Are your students able to relate to suffrage material? Is it applicable to women’s issues today?

“When students are first exposed to suffrage writing they initially see it as propaganda in a cause that has been won – and therefore perhaps less relevant today. But as they engage with it more deeply they realise that this is literature that speaks very directly to its readers: that indeed it ‘calls’ on them to take positions. And it calls them to take positions not just on whether women should have the vote but also the ways in which women might be judged according to appearance or might have to face double standards around sexuality; women might have address competing demands between their own self-realisation and the demands of family. The right to vote is also related to the right to equal pay or equal living conditions and it challenges the idea that physical prowess or military might define the right to citizenship or nationhood. Students realise, I think, what is for me the most striking aspect of the suffrage campaign: the fight for women to have the vote is related to a whole range of issues around equality and social justice – and these issues are still relevant today.”

Meet Glenda Norquay

Glenda NorquayGlenda Norquay is a Professor in the English department at LJMU. When Glenda found it difficult to give her students access to some of the fascinating writing produced by women during the suffrage campaign, she put together her own anthology, Voices and Votes: A Literary Anthology of the Women’s Suffrage Campaign. The book contains poetry, fiction and memoir written by those who supported the campaign and some of the opposing voices, it focuses on four key areas: conversion; militancy and militarism; the prison experience; and questions of identity. Glenda subsequently collaborated to produce a six-volume set Women’s Suffrage Literature, which includes whole novels and a range of plays. She is currently contributing to a scholarly edition of The Call, a novel by Edith Ayrton Zangwill, which explores the conflicting demands on women created by allegiance to the campaign and the challenges of entering masculine spheres of knowledge, such as science.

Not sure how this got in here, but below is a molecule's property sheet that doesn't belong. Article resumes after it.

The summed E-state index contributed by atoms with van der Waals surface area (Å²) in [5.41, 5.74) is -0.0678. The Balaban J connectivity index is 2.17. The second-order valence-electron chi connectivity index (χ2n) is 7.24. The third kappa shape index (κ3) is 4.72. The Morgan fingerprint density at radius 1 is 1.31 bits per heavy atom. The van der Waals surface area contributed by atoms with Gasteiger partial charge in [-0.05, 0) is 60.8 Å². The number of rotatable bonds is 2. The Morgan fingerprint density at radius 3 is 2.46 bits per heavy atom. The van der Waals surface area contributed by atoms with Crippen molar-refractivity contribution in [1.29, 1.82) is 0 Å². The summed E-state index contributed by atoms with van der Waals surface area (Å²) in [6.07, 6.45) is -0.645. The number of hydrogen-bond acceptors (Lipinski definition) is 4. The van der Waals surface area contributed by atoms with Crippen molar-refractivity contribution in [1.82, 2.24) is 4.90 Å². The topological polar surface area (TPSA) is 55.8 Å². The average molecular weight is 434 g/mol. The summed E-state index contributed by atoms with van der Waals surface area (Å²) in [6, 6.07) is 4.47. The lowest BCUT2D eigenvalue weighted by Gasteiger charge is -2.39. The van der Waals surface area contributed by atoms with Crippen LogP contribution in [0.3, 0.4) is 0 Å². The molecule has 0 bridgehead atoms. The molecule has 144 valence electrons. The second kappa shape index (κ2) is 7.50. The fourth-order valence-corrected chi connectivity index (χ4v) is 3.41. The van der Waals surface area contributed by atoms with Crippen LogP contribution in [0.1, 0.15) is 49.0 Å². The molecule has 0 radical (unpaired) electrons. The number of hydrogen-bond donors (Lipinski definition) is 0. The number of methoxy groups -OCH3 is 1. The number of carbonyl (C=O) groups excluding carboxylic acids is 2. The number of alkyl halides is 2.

In 1918 the Representation of the People Act abolished property qualifications that kept some men from being able to vote and enfranchised women over 30 who met minimum property qualifications. However, women were not politically equal to men until the Representation of the People (Equal Franchise) Act was passed in 1928.

If you’re inspired by the women who fought for the right to vote and have an interest in literature, why not take a look at the English courses available to study at LJMU? You can find out more about staff in English at LJMU English or follow them on Twitter @jmuEnglish and you can follow Glenda on @peedieg.


‘Think interculturally and internationally’ African theatre figure tells students


MA Short Film Festival 2023 on now


Get in touch

Have feedback or have an idea for a feature? Email us at